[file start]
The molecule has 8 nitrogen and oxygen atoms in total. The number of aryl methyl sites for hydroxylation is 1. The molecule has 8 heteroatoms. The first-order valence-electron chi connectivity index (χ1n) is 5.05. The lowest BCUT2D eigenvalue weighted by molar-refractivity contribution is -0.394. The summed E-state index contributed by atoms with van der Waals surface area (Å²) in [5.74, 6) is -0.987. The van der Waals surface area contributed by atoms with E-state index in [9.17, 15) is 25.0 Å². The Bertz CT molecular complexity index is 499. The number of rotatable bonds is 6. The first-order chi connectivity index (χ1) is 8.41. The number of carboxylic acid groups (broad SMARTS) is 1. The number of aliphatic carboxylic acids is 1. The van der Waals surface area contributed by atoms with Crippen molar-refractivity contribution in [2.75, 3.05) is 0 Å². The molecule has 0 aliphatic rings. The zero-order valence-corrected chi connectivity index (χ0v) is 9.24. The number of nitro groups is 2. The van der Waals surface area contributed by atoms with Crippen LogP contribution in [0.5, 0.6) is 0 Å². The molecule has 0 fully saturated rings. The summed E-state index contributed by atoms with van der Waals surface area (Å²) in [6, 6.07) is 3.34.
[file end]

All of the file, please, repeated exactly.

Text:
The molecule has 8 nitrogen and oxygen atoms in total. The number of aryl methyl sites for hydroxylation is 1. The molecule has 8 heteroatoms. The first-order valence-electron chi connectivity index (χ1n) is 5.05. The lowest BCUT2D eigenvalue weighted by molar-refractivity contribution is -0.394. The summed E-state index contributed by atoms with van der Waals surface area (Å²) in [5.74, 6) is -0.987. The van der Waals surface area contributed by atoms with E-state index in [9.17, 15) is 25.0 Å². The Bertz CT molecular complexity index is 499. The number of rotatable bonds is 6. The first-order chi connectivity index (χ1) is 8.41. The number of carboxylic acid groups (broad SMARTS) is 1. The number of aliphatic carboxylic acids is 1. The van der Waals surface area contributed by atoms with Crippen molar-refractivity contribution in [2.75, 3.05) is 0 Å². The molecule has 0 aliphatic rings. The zero-order valence-corrected chi connectivity index (χ0v) is 9.24. The number of nitro groups is 2. The van der Waals surface area contributed by atoms with Crippen LogP contribution in [0.5, 0.6) is 0 Å². The molecule has 0 fully saturated rings. The summed E-state index contributed by atoms with van der Waals surface area (Å²) in [6, 6.07) is 3.34.